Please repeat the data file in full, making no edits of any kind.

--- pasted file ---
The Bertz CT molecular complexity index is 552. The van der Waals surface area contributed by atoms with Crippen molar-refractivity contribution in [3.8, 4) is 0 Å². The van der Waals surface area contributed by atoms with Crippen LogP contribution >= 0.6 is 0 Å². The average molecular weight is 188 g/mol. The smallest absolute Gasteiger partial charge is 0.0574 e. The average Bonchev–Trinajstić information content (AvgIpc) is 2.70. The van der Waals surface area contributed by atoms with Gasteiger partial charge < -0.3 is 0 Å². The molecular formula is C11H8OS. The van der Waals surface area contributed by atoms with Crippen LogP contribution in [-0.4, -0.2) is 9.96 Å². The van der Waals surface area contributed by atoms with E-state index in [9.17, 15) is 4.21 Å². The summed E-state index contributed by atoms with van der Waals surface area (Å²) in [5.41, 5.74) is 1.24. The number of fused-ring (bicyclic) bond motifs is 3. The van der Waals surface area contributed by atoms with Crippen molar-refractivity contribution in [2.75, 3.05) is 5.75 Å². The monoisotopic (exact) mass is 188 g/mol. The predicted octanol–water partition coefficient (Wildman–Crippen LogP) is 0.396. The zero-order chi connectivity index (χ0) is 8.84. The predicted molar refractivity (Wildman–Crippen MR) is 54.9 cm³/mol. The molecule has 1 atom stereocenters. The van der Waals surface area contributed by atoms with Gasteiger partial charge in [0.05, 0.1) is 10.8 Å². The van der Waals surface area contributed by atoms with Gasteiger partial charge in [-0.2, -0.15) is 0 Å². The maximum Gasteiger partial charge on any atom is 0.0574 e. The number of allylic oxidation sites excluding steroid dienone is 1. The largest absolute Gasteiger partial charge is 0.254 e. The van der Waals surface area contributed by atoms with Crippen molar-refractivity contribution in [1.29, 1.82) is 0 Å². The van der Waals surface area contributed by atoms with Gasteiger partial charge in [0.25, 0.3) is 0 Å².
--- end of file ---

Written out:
The Bertz CT molecular complexity index is 552. The van der Waals surface area contributed by atoms with Crippen molar-refractivity contribution in [3.8, 4) is 0 Å². The van der Waals surface area contributed by atoms with Crippen LogP contribution >= 0.6 is 0 Å². The average molecular weight is 188 g/mol. The smallest absolute Gasteiger partial charge is 0.0574 e. The average Bonchev–Trinajstić information content (AvgIpc) is 2.70. The van der Waals surface area contributed by atoms with Gasteiger partial charge < -0.3 is 0 Å². The molecular formula is C11H8OS. The van der Waals surface area contributed by atoms with Crippen LogP contribution in [-0.4, -0.2) is 9.96 Å². The van der Waals surface area contributed by atoms with E-state index in [9.17, 15) is 4.21 Å². The summed E-state index contributed by atoms with van der Waals surface area (Å²) in [5.41, 5.74) is 1.24. The number of fused-ring (bicyclic) bond motifs is 3. The van der Waals surface area contributed by atoms with Crippen molar-refractivity contribution in [2.75, 3.05) is 5.75 Å². The monoisotopic (exact) mass is 188 g/mol. The predicted octanol–water partition coefficient (Wildman–Crippen LogP) is 0.396. The zero-order chi connectivity index (χ0) is 8.84. The predicted molar refractivity (Wildman–Crippen MR) is 54.9 cm³/mol. The molecule has 1 atom stereocenters. The van der Waals surface area contributed by atoms with Gasteiger partial charge in [0.05, 0.1) is 10.8 Å². The van der Waals surface area contributed by atoms with Gasteiger partial charge in [-0.2, -0.15) is 0 Å². The maximum Gasteiger partial charge on any atom is 0.0574 e. The number of allylic oxidation sites excluding steroid dienone is 1. The largest absolute Gasteiger partial charge is 0.254 e. The van der Waals surface area contributed by atoms with Crippen molar-refractivity contribution in [1.29, 1.82) is 0 Å². The van der Waals surface area contributed by atoms with Gasteiger partial charge in [0.25, 0.3) is 0 Å².